Metro Denver counties with rising COVID-19 cases hope public education, targeted orders will stave off new stay-at-home mandates
New COVID-19 cases have increased in much of the Denver metro area, and county health departments are trying to persuade their residents they need to keep their distance to avoid new stay-at-home orders.
The Colorado Department of Public Health and Environment’s new dial framework places each county in one of five color-coded levels, with increasing restrictions on business capacity and event sizes.
Each county’s level is based on the rate of new cases compared to population, the percentage of COVID-19 tests coming back positive and how hospitalizations are trending.
As of Friday, 15 counties, or almost one-quarter of the state’s counties, had rates of new cases that could push them to issue additional restrictions if nothing changes. They get at least two weeks to bring the numbers down before more restrictions are on the table, though.
Unlike this spring, when businesses across the state were ordered to shut down, counties are trying to avoid closing large numbers of facilities through awareness campaigns, or targeting orders at populations where the virus is spreading more freely.
John Douglas, executive director of the Tri-County Health Department, said it appears private gatherings are causing a significant portion of the spread in Adams, Arapahoe and Douglas counties. It’s difficult to be sure, though, because not everyone is cooperating when contact tracers call, he said.
Counties could take action if they get multiple complaints about a household hosting unsafe numbers of people, but most of their efforts are focused on convincing people to wear their masks and keep their distance from others until a vaccine is approved, Douglas said. People are tired of social distancing, but sticking with it increases the odds of avoiding a winter surge and new stay-at-home orders, he said.
“The higher we are through the month of October and early November, the worse shape we’ll be in by Thanksgiving and Christmas,” he said.
Nathan Fogg, director of emergency management for Arapahoe County, said metrics like hospitalizations and test positivity are relatively low, so it’s not necessary to put restrictions on businesses at this point.
Earlier this year, Arapahoe County had an increase tied to outbreaks at businesses, which came down after officials targeted messages about the public health guidelines and resources to help meet them to hot spots, Fogg said. This time, they’re relying more on traditional and social media to reach individuals, he said.
“This one, I think, is going to be more about getting back to basics,” he said.
Adams County posted a warning on its website Thursday, stating that if cases aren’t brought under control, the county could move into the second-highest (orange) level, requiring gyms to close and restaurants to reduce their capacity. It urged residents to avoid even small indoor gatherings, unless absolutely necessary.
“We have been told by the state that if we don’t reverse these alarming trends, we are at risk of further restrictions,” County Manager Raymond Gonzales said in the posted statement. “After six months of dealing with COVID-19, we all know there is no magic button to push. We all have to play our part to reign in these discouraging trends in positivity.”
Rules target college students
When the rate of new cases starts rising, that “triggers a conversation” with the state health department, said Bob McDonald, director of the Denver Department of Public Health and Environment and Denver public health administrator. Denver County is in the middle (yellow) level, but its new cases were high enough that it could move to the orange level.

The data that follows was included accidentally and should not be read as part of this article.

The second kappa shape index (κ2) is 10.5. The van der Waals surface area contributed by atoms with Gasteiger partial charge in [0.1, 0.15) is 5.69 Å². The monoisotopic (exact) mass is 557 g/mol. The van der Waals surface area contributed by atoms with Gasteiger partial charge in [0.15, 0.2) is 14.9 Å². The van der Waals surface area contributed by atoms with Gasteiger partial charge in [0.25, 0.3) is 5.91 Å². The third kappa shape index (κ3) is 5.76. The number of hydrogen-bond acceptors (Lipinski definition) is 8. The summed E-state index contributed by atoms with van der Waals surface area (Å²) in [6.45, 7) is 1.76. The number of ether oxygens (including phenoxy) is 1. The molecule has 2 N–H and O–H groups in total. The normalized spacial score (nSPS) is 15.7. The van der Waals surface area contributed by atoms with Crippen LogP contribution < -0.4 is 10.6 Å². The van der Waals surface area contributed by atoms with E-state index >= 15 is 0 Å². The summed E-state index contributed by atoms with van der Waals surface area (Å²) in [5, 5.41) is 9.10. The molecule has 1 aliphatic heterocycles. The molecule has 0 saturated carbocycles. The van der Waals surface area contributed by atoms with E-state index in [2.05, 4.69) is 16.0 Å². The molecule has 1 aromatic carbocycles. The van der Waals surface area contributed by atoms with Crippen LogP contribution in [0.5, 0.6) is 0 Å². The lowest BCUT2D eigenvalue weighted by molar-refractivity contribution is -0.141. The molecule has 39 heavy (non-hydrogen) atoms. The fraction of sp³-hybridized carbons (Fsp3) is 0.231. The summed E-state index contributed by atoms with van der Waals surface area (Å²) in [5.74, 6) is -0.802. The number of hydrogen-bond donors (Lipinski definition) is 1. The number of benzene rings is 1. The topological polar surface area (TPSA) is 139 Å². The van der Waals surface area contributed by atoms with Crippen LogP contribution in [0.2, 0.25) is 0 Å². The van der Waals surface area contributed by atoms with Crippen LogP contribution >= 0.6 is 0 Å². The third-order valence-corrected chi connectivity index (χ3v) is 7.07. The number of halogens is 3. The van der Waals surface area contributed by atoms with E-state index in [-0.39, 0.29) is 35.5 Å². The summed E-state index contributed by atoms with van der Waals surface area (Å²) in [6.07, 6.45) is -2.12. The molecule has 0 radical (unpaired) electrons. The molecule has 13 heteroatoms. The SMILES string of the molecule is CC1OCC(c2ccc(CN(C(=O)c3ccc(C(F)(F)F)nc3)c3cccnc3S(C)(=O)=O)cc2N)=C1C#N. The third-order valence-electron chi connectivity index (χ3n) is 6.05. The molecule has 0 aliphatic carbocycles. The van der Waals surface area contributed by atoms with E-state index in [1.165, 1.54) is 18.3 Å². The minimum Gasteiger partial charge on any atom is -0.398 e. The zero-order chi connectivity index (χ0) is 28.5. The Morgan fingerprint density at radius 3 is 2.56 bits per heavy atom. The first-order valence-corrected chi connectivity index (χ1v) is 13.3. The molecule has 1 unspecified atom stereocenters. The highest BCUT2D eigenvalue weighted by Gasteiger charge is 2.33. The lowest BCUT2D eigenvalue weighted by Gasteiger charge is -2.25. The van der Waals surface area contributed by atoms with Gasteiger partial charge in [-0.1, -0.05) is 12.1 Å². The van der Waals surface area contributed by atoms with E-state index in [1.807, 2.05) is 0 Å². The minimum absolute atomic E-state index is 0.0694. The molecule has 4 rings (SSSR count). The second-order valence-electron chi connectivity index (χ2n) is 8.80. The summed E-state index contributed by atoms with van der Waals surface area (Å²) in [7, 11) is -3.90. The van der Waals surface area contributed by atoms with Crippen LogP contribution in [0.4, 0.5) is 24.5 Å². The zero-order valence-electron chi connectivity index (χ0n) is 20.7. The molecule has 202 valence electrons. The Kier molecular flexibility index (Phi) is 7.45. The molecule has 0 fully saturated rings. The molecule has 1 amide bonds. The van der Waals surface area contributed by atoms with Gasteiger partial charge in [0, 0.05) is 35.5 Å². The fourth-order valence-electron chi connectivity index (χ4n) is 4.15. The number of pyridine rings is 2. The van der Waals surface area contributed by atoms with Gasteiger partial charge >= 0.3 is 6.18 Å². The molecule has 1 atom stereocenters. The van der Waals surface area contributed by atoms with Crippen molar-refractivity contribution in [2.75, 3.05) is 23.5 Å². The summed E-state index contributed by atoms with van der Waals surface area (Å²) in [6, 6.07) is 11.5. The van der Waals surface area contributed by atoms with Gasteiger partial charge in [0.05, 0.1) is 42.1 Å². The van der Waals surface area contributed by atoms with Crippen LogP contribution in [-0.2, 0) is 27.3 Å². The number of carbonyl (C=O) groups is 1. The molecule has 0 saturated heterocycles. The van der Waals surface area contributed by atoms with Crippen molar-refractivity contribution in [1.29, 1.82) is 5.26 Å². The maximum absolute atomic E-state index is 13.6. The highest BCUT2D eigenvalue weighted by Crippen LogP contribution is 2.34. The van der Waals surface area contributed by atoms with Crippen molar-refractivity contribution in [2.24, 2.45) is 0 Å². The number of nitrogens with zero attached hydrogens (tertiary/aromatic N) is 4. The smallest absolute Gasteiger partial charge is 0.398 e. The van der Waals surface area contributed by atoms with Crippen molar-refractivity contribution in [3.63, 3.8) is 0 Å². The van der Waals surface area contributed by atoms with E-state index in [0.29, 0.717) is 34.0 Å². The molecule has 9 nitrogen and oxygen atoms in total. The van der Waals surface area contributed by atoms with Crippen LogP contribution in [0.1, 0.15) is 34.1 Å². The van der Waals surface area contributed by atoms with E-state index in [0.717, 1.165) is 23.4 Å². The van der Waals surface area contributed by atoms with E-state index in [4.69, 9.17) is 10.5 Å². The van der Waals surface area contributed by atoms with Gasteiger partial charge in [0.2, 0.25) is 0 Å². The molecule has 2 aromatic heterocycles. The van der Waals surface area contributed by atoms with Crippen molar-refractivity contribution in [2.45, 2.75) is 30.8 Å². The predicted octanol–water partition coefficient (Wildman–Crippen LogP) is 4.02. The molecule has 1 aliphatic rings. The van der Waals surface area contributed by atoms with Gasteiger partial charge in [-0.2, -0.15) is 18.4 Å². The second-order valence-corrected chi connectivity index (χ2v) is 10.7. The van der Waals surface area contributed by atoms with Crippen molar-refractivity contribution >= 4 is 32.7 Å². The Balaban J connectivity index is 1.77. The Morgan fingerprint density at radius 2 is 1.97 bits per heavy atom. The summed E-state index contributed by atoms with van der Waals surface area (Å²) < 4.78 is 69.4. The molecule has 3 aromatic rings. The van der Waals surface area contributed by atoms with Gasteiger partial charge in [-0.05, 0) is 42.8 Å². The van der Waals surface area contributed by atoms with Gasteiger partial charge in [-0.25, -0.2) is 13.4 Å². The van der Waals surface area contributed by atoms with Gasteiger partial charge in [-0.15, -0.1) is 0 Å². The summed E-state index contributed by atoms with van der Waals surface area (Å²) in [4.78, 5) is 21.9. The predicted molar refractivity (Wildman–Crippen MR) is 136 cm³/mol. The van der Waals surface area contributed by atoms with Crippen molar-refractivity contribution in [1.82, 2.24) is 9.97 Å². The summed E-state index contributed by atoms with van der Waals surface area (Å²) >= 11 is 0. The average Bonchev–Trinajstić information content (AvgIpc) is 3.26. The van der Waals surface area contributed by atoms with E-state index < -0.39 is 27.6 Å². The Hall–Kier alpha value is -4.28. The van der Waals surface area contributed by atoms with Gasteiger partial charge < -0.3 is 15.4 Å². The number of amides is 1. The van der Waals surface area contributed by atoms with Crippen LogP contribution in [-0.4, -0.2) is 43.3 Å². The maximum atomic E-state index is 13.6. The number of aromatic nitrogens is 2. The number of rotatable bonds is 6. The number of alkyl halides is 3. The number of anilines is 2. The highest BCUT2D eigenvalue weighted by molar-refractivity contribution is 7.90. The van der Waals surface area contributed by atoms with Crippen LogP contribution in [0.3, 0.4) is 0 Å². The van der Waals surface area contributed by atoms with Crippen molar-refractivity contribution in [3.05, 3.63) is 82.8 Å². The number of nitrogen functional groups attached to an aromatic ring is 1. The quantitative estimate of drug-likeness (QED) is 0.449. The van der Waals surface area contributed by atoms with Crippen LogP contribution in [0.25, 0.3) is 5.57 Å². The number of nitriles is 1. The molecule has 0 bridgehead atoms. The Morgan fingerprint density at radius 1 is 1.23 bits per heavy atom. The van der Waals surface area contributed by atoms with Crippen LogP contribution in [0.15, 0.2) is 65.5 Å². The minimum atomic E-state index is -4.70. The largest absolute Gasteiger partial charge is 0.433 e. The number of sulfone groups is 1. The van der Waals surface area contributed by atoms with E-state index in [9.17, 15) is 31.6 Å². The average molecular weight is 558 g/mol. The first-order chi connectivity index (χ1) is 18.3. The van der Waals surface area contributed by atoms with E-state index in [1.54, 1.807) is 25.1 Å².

Health department attempt to figure out where the cases are coming from, and whether it’s possible to bring them down without sweeping orders, McDonald said.
Colleges were one significant source of spread in Denver, and the health department issued an order in late September requiring colleges to screen everyone on campus for symptoms, restrict visitors to student housing and suspend sports practices if a team member tests positive. Right now, cases appear to be leveling off, but it’s too early to declare victory, he said.
Boulder County took the population targeting even further, and set up its own four-level framework for people aged 18 to 22. It’s based on how widespread testing is among University of Colorado Boulder students, the positivity rate for that age group and how many new cases that age group has per 100,000 people. Gatherings of up to six people are allowed under the least restrictive conditions, and no gatherings are permitted under the tightest restrictions.
Jeff Zayach, executive director of Boulder County Public Health, said last month’s ban on young adult gatherings and stay-at-home order for certain properties brought the rate of new cases down significantly. As of Friday, the county’s cases had fallen far enough that it was no longer at-risk of moving up a level.
“Our goal is to get back to our baseline,” he said. “We’re still not there, but we’re moving in the right direction.”
The stay-at-home orders at the beginning of the pandemic slowed the virus’ spread, but also required putting much of life on hold, McDonald said. The goal now is to keep the virus in check with general precautions, and then target specific trouble spots like college parties or people not wearing their masks in Denver’s entertainment areas, he said.
“If we stop cases wherever they might be, you reduce the risk of that spreading to more vulnerable people,” he said. “We don’t want to go back to the early stages of the pandemic.”
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